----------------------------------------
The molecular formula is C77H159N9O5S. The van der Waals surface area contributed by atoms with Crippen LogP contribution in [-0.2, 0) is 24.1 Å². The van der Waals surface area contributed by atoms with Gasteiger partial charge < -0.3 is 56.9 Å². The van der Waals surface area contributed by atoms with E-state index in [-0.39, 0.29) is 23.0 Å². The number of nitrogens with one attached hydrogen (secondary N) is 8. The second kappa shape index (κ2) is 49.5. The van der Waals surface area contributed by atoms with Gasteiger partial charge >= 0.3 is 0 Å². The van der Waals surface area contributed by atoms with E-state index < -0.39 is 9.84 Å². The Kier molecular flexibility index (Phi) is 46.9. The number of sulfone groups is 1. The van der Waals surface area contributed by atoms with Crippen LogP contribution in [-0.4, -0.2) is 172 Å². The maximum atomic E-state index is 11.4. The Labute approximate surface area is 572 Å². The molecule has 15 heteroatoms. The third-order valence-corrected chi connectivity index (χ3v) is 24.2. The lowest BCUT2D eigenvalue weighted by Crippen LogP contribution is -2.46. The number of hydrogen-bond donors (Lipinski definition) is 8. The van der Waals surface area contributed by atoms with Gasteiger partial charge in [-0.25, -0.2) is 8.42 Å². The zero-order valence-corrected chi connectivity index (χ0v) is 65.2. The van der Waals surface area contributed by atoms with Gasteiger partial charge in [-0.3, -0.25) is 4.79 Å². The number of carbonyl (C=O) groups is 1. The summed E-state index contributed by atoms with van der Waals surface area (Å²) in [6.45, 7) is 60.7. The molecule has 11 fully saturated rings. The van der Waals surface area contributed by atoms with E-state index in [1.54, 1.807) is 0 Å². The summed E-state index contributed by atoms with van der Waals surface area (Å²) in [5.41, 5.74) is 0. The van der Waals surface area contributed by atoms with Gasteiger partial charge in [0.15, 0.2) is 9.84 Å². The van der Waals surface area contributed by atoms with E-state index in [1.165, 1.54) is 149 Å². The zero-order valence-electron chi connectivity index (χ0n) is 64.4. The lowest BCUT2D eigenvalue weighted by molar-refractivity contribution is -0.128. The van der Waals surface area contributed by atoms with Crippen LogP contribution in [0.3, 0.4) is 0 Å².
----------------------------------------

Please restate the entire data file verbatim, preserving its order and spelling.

The molecular formula is C77H159N9O5S. The van der Waals surface area contributed by atoms with Crippen LogP contribution in [-0.2, 0) is 24.1 Å². The van der Waals surface area contributed by atoms with Gasteiger partial charge < -0.3 is 56.9 Å². The van der Waals surface area contributed by atoms with E-state index in [-0.39, 0.29) is 23.0 Å². The number of nitrogens with one attached hydrogen (secondary N) is 8. The second kappa shape index (κ2) is 49.5. The van der Waals surface area contributed by atoms with Gasteiger partial charge >= 0.3 is 0 Å². The van der Waals surface area contributed by atoms with E-state index < -0.39 is 9.84 Å². The Kier molecular flexibility index (Phi) is 46.9. The number of sulfone groups is 1. The van der Waals surface area contributed by atoms with Crippen LogP contribution in [-0.4, -0.2) is 172 Å². The maximum atomic E-state index is 11.4. The Labute approximate surface area is 572 Å². The molecule has 15 heteroatoms. The third-order valence-corrected chi connectivity index (χ3v) is 24.2. The lowest BCUT2D eigenvalue weighted by Crippen LogP contribution is -2.46. The number of hydrogen-bond donors (Lipinski definition) is 8. The van der Waals surface area contributed by atoms with Gasteiger partial charge in [-0.25, -0.2) is 8.42 Å². The zero-order valence-corrected chi connectivity index (χ0v) is 65.2. The van der Waals surface area contributed by atoms with Gasteiger partial charge in [-0.3, -0.25) is 4.79 Å². The number of carbonyl (C=O) groups is 1. The summed E-state index contributed by atoms with van der Waals surface area (Å²) in [6.45, 7) is 60.7. The molecule has 11 fully saturated rings. The van der Waals surface area contributed by atoms with E-state index in [1.54, 1.807) is 0 Å². The summed E-state index contributed by atoms with van der Waals surface area (Å²) in [5.41, 5.74) is 0. The van der Waals surface area contributed by atoms with Gasteiger partial charge in [0.15, 0.2) is 9.84 Å². The van der Waals surface area contributed by atoms with E-state index in [1.165, 1.54) is 149 Å². The zero-order valence-electron chi connectivity index (χ0n) is 64.4. The lowest BCUT2D eigenvalue weighted by molar-refractivity contribution is -0.128. The van der Waals surface area contributed by atoms with Crippen LogP contribution in [0.3, 0.4) is 0 Å².